More than 50 students, researchers, professors, and clinicians came together as part of the first-ever NIH/USF Biohackathon and Symposium—also called Iron Hack—sponsored by the USF genomics program.
The event’s aim was to learn about rare blood diseases and build tools to improve the lives of people living with these conditions.
It was the first NIH/USF Hackathon, according to Dr. Rays Jiang, COPH assistant professor of global health.
According to Jiang, rare diseases impose a heavy burden on patients and families.
“It takes up to 10 years, if ever, to get a diagnosis for many rare diseases,” she said. “Patients typically drain all financial and emotional resources during the process. In public health, rare diseases are often considered to be one of the ‘unsolvable’ problems, due to limited resources for each disease severely hampers research, diagnoses and treatments.”
Iron Hack represented a way to fight back through community-based problem solving, Jiang explained.
“It is a novel form of collaboration and active learning by bringing people of different expertise together to solve problems. It is achieved through two and a half days of intense team computer programming organized in five teams,” Jiang said.
Using a cloud-based platform, participants competed for prizes and built novel tools to help expand the resources used to assist with diagnosing and treating rare diseases.
Iron Hack was funded by the USF Genomics program, which is directed by Dr. John Adams, distinguished university and USF Health professor.
Between his support and the organization efforts of Dr. Gloria Ferreira, professor in the Morsani College of Medicine, Paige Hunt, academic program specialist in the COPH, Dr. Ben Busby of the National Center for Biotechnology Information (NCBI) and Jiang, Iron Hack participants were able to successfully build collaborative projects visualizing data, building databases, improving rare disease diagnosis, and studying rare disease inheritance.
“It was amazing to be part of a group that produced five high impact projects concerning rare diseases in only two and a half days,” said Luis Tañón Reyes, a graduate student in the department of cell biology, microbiology and molecular biology.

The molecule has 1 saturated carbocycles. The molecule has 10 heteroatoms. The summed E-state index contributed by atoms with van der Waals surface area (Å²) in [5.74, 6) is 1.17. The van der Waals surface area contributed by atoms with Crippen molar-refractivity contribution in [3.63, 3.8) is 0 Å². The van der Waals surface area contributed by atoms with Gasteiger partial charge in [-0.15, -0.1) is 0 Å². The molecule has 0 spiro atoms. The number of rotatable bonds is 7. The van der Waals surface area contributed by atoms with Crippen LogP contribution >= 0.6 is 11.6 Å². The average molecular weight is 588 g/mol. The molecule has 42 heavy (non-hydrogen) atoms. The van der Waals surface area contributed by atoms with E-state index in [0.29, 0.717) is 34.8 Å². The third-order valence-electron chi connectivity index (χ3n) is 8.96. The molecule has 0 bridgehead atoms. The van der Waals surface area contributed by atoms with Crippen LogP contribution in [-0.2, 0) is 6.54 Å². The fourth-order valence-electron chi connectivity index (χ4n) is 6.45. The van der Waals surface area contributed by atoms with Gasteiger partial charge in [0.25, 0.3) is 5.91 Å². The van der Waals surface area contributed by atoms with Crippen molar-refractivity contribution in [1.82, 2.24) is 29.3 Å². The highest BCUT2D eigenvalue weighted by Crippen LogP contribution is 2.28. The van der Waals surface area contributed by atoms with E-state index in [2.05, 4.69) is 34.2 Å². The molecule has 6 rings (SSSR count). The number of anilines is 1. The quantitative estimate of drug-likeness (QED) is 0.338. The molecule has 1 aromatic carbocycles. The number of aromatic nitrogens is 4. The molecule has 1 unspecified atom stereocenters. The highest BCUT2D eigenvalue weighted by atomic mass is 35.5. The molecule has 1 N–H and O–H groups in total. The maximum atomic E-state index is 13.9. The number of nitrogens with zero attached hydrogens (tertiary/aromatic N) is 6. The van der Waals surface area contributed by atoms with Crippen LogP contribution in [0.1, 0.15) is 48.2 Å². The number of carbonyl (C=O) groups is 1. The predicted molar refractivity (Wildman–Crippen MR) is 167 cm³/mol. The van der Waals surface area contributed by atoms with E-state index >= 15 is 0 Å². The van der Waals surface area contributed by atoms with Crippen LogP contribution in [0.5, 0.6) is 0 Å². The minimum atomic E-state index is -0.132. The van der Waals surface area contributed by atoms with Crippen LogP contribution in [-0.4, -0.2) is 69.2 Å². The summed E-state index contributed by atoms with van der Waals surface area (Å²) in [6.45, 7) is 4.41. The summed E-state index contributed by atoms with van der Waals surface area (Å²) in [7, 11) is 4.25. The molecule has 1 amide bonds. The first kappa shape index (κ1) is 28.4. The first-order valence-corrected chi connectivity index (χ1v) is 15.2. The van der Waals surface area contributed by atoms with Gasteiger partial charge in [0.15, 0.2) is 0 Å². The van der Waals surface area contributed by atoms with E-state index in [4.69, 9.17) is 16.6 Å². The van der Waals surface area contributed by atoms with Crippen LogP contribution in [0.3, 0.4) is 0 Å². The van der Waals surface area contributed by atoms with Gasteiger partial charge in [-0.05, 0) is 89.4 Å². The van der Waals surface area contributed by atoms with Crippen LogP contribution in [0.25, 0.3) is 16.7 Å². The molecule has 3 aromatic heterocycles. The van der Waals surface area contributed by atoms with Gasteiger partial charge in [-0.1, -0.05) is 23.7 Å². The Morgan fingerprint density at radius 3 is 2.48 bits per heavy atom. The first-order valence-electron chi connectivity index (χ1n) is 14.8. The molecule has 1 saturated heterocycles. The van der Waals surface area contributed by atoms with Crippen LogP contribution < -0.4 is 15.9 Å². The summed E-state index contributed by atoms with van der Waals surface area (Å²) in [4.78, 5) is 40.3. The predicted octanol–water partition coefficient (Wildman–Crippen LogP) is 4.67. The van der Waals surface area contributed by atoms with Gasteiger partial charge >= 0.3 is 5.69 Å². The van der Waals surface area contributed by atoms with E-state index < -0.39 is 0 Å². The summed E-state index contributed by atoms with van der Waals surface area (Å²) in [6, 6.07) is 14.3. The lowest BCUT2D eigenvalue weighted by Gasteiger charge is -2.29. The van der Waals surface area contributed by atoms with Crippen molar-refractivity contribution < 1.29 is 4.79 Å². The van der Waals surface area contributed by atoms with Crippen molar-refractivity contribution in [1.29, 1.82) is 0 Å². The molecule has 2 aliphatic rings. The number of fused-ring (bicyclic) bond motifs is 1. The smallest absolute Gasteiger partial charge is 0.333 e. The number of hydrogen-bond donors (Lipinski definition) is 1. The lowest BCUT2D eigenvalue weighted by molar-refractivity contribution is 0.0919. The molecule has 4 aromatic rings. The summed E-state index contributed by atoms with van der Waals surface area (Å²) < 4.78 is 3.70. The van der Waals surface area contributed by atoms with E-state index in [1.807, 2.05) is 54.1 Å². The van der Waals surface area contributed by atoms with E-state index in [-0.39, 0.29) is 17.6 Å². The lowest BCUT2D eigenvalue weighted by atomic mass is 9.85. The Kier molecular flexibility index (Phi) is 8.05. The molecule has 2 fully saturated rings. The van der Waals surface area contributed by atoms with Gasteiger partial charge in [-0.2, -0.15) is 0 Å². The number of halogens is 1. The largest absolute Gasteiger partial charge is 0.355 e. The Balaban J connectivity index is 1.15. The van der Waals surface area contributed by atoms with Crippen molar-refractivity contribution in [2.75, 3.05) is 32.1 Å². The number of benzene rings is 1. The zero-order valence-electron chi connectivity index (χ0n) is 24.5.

The event held at the USF Marshall Student Center began with a symposium where scholars based at USF and around the world shared their research, outreach, and passion for improving the lives of people with Freidreich’s ataxia and Porphyria. These stories and community-needs were shared to motivate attendees as they participated in the hackathon, according to Jiang.
“We enjoyed, first and foremost, the collaborative problem solving aspect of the symposia that we bridged the research worlds of clinicians, public health professionals, genetic counselors, biochemists, and genomics data scientists,” Jiang said. “It was a collaboration across three continents and different states within the U.S. Also, it was the first time that two rare disease public health advisory organizations, leading clinicians, biochemists and genomics scientists work together with intensity and enthusiasm in such a forum.”
Dr. Gloria Ferreira, professor at the USF Morsani College of Medicine, who worked extensively with Jiang on making Iron Hack happen, said they proposed a new model for the symposium to include short presentations every morning by clinical and research leaders in the field of rare diseases.
“[Presenters] covered topical and significant findings and emphasized the pressing questions that should be addressed,” Ferreira said. “These questions became the driving force for the development of data science tools during the Iron Hack.”
Teams worked through intense computer programing that included what Jiang described as including sleep deprivation, fun dinners, heated arguing, weight loss and even some tears.
“All memorable,” Jiang said. “Iron Hack has also led to a manuscript to report team problem solving and five prototype genomics tools to solve urgent rare diseases problems. Importantly, it also planted the seeds for immediate future collaborations between USF genomics and rare disease research community that will lead to more publications and grant proposals.”
“If this sounds like a lot to accomplish in less than three days, that’s because it was,” said Renée Fonseca, a graduate student in bioinformatics and computational biology said.
“Sleep deprivation never felt so good or productive,” said Thomas Keller, a USF computational biologist said.
Although Iron Hack has passed, the work is not yet over. Teams are now working with rare disease patients, genetic counselors, and groups at Rare Disease Day and Ancestry.com to further strengthen and grow their projects before next year’s biohackathon with the goal of one day improving the lives of people suffering from rare diseases.
NIH/USF Iron Hack winners included:
- First Place, Data Visualization Team:
- Guy Dayhoff
- Charley Wang
- Omkar Dokur
- Lindsey Fiedler
- First runners-up, UPWARD and Rapid Clinical Diagnostics
- Rays Jiang
- Deborah Cragun
- Renée Fonseca
- Luis Tañón Reyes
- Alex Dean
- Krishna Sharma
- Xiaoming Liu
- Chang Li
- Tina Ho
- Samira Jahangiri
- Audrey Freischel
Story by Renee Fonseca and Anna Mayor, USF College of Public Health